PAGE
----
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Monday April 21, 2014 MYT 12:20:37 AM
Monday April 21, 2014 MYT 12:20:50 AM
by jeremy laurence
Afghan presidential candidate Abdullah Abdullah speaks during an interview in Kabul April 20, 2014. REUTERS/Mohammad Ismail
KABUL (Reuters) - Former foreign minister Abdullah Abdullah's lead in the Afghan presidential race has widened, the latest official tally of votes released on Sunday showed, although half of the votes have yet to be counted.
Afghanistan's Independent Election Commission said initial results based on almost 50 percent of the vote out of the total 34 provinces showed Abdullah in the lead with 44.4 percent, followed by ex-world bank official Ashraf Ghani with 33.2 percent of the votes it said were not fraudulent.
"The lead we were expecting, it didn't come as a surprise, but perhaps we were expecting a bigger lead," Abdullah told Reuters in an interview at his home in Kabul. "We are still hoping the elections will be completed in the first round."
To win, a candidate must secure more than 50 percent of valid ballots. Failing that, the top two candidates go into a run-off. Final results are due on May 14, and a run-off, if needed, will take place in late May.
A run-off is seen as a risky proposition in Afghanistan, given security concerns, the prospect of a low turnout and the cost - the bill for the first round was put at more than $100 million.
But Abdullah dismissed the idea of deal-making to avoid another round of voting.
"The idea of coalition building in order to avoid a second round is not on the agenda, at least we are not intending to enter that track," he said. "The people of Afghanistan deserve to have a clear outcome."
He said he had spoken with Zalmay Rassoul, running in third place with nearly 11 percent of the vote, as the likelihood rises of them joining forces to defeat Ghani in a second round.
Hamid Karzai was constitutionally bound to step down as president after more than 12 years in power, at a time when Afghanistan readies to stand on its own feet as most Western troops prepare to leave the country by the end of the year.
Western powers are watching the process intently after a messy presidential election in 2009 resulted in allegations of mass fraud and ballot stuffing.
Foreign donors, who are hesitant about bankrolling the Afghan government after the bulk of NATO troops leaves, will also closely scrutinise the composition of the country's future government to decide if they can work with the new team.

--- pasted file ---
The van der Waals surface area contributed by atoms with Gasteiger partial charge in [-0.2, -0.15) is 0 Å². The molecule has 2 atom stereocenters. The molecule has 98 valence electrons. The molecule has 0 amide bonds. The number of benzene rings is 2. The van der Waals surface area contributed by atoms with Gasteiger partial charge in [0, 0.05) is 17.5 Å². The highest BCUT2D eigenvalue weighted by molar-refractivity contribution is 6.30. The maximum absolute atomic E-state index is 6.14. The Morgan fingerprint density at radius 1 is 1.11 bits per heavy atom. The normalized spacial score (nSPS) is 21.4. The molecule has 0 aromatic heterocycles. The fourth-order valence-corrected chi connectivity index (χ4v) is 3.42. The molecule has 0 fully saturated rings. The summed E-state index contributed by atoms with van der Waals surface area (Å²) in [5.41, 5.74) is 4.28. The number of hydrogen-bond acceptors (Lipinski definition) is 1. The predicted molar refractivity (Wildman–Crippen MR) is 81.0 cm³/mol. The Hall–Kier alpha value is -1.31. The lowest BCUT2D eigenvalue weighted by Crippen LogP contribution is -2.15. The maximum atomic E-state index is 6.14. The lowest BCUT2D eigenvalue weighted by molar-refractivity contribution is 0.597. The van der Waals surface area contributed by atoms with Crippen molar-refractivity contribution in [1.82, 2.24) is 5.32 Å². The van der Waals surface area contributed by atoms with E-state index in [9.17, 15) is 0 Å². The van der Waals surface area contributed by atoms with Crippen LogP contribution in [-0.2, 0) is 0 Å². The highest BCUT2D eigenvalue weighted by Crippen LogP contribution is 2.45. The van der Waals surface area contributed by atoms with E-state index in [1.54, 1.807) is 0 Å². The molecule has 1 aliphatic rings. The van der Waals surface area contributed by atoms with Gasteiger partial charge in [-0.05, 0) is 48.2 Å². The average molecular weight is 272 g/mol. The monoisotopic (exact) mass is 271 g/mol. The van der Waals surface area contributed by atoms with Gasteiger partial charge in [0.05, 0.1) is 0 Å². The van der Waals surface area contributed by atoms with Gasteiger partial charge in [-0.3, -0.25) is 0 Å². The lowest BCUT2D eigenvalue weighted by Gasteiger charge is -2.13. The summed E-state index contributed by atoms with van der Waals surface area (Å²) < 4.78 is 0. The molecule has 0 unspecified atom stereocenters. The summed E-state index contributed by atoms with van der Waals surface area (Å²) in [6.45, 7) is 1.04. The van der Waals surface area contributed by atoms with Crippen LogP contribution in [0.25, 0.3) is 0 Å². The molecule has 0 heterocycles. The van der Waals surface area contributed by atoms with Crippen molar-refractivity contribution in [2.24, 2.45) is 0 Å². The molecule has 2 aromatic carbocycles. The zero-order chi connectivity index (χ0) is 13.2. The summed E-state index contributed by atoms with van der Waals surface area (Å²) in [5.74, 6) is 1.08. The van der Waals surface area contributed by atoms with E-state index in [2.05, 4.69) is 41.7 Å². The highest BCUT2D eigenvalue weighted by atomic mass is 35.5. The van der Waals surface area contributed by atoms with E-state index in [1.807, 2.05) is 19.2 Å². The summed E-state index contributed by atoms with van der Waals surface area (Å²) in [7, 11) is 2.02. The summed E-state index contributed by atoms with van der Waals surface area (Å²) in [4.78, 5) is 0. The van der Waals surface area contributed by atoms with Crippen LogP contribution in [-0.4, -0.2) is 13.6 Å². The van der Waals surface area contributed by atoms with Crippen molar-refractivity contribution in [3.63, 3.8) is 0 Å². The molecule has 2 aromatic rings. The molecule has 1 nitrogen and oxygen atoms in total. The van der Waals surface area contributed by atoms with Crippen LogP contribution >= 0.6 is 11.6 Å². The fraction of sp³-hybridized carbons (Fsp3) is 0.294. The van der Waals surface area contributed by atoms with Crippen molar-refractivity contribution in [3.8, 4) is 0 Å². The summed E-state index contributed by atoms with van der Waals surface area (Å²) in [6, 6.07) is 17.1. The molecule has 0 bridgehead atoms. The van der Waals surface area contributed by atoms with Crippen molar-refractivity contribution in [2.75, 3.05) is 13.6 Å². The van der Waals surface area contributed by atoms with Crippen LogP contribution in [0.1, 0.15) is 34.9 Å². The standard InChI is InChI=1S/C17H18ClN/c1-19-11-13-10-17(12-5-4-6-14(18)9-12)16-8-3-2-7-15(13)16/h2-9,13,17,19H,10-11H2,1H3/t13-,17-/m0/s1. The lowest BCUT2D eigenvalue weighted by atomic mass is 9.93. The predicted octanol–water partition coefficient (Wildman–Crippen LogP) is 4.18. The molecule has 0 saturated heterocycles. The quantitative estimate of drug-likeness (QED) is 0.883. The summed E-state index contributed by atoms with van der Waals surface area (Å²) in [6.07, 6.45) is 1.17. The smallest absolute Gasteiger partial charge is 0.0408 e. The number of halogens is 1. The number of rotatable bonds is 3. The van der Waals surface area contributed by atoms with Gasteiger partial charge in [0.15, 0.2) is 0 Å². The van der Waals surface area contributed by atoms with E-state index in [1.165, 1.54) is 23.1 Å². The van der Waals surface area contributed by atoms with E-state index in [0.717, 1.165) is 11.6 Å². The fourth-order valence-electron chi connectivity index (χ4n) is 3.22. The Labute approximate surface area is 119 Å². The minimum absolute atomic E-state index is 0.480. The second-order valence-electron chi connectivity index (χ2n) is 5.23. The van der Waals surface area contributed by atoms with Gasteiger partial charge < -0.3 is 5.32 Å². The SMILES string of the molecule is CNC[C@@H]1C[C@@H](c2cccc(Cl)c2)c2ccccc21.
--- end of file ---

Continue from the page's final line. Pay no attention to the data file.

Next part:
FRAUD ON THE RISE
Afghanistan's allies hailed the first round on April 5 a success because of the high number of participants and the fact that Taliban militants didn't stage any big attacks on polling day.
All leave for hundreds of thousands of police and soldiers was cancelled as the government made security a top priority.
Official estimates put the turnout at 60 percent of 12 million eligible voters. But as many as 18 million voter cards are in circulation.
Evidence of widespread fraud has taken some of the gloss off the third presidential election since U.S.-led forces drove the Taliban from power in 2001.
Over a million votes are likely to be thrown out, and election officials have also warned that the high incidence of fraud could delay the entire election process.
"High ranking officials all the way from governors to MPs were involved in ballot stuffing," Gul Agha Sherzai, one of the nine candidates and former governor of Kandahar, told Reuters. "District commanders, police officials, everybody was involved - the previous election, nothing like this happened."
In Herat province alone, the head of provincial election complaints commission told Reuters on Sunday that 100,000 votes from 27 polling stations have been invalidated.
More incidents of serious fraud have been reported in this month's vote than in the previous ballot of 2009, threatening to undermine the legitimacy of an election meant to usher in Afghanistan's first democratic transfer of power.
Abdullah conceded that fraud was a worry, but said the vote was much cleaner than the 2009 ballot.
A trained ophthalmologist turned anti-Soviet resistance fighter, Abdullah quit the last election after complaining the poll was marred by massive ballot box stuffing. He had been due to contest a second round run-off against Karzai.
While Sunday's count delivered good news for Abdullah, Ghani will be disappointed. A week earlier Abdullah had 41.9 percent of the vote and Ghani had 37.6 percent.
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